Like the Workload Distribution section of the Unit Profile Report, this report shows the percentage of patients classified in each level over a time period. It is used by those who have an auto-generated workload value based on information in their electronic medical record (EMR) system displaying in Kronos Workforce Scheduler Extensions.
The Classification Reconciliation Report compares the auto-generated patient workload distribution to the final distribution, which includes any manual adjustments across a selected date range. The report also includes the statistics needed to analyze the difference between these two values. Are end-users updating auto-generated levels to something different? What types of changes are being made?
Leaders can use the data found in the Statistical Analysis section to make changes to the workload level thresholds and ensure the greatest number of patients will display with the expected workload level — thus reducing the number of manual edits required in the system and increasing data validity.
Now that you have a picture of the overall workload distribution of your units, it is time to see why manual adjustments are being made. Why do clinical end-users not always agree with the auto-generated workload value?
The Classification Reason Usage Report lists all the guideline rationales for a given workload level and how often they have been selected during a given period. This allows you to see the most popular reasons clinicians have been using when adjusting a patient’s workload and determine whether these changes are an accurate representation of the unit’s patient needs. The data captured here can be used to show whether information utilized in the EMR needs to be reevaluated or workload thresholds need to be adjusted.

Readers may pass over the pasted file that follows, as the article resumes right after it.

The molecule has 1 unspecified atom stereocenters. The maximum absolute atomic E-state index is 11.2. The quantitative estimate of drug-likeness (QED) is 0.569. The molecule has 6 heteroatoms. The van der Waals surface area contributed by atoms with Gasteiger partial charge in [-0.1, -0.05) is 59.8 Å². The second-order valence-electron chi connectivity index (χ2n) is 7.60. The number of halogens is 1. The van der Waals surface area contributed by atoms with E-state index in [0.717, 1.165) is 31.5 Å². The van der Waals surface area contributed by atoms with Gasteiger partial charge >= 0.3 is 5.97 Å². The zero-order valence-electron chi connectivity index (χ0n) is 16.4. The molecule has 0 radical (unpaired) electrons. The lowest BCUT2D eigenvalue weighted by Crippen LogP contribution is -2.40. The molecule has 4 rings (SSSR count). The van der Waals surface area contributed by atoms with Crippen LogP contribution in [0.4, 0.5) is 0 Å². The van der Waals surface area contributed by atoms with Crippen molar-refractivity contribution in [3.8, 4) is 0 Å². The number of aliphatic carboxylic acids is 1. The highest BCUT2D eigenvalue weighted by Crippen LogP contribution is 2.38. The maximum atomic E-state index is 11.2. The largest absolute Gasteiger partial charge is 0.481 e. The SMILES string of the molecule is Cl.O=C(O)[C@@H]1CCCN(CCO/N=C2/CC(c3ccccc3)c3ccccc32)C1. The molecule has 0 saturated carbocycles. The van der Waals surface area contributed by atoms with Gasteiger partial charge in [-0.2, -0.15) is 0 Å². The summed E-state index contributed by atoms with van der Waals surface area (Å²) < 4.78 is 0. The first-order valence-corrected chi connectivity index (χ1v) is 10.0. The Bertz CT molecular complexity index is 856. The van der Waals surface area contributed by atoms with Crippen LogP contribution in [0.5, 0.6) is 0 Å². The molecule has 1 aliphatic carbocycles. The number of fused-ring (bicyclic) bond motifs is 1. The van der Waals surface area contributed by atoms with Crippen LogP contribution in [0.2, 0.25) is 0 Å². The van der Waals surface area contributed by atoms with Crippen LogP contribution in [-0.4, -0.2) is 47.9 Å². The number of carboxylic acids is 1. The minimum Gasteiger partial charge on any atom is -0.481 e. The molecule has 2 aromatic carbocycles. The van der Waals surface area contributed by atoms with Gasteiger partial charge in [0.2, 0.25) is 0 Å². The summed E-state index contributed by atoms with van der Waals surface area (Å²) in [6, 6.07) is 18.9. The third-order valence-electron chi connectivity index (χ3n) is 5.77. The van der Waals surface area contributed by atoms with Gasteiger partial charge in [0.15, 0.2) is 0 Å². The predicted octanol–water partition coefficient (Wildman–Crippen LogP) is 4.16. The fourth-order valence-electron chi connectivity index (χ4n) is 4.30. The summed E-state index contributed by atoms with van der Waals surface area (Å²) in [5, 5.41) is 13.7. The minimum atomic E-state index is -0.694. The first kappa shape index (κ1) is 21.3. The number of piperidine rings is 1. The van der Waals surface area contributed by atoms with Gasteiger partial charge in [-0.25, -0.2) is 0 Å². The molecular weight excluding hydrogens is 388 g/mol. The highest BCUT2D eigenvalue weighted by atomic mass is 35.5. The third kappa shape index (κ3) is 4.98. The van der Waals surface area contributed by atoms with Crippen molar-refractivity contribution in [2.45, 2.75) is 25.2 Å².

Most systems are set up just to capture the high and extreme levels, but some organizations have opted to record any changes made to any level.
Patient Classification Detail Report
Whereas the Classification Reconciliation Report gives an overview of the most commonly used reasons for adjusting patient workload — great for trending purposes — the Patient Classification Detail Report allows you to drill down even further by looking at the actual patient whose workload was changed. This report can be run for the length of a patient’s stay so you can see the patient’s workload by shift, why it was changed, and who cared for that patient. The report also shows patient length of stay, which is useful for determining whether certain patient types stay longer than others, and why.
Unit Workload Report
Unit Workload isn’t just the patients themselves. It is also the movement of those patients (the admissions, discharges, and transfers) and your throughput, or churn.
The Unit Workload Report captures a unit’s turnover — giving you visibility into when census is highest during the day in the summary grid and listing when the unit has the most admissions, discharges, or transfers in or out. This enables leaders to better quantify the overall care provided. Depending on how granular you need it to be, this report can be run by day, by shift, by sub shift, or, my personal favorite, by hour.
The Kronos Workforce Scheduler Extensions solution is a valuable tool that gives end-users the ability to efficiently record staff assignments based on patient need and to share data for real-time decision making and retrospective analysis. This information allows leaders to ensure they have the right resources in the right place at the right time — all the time!
I hope this overview of Kronos Workforce Extensions reports has been valuable and will help you get the most out of your solution! Stay tuned for the next post in the series, when we will show you how Kronos Workforce Extensions reports can help you get a handle on your organization’s budget and productivity metrics!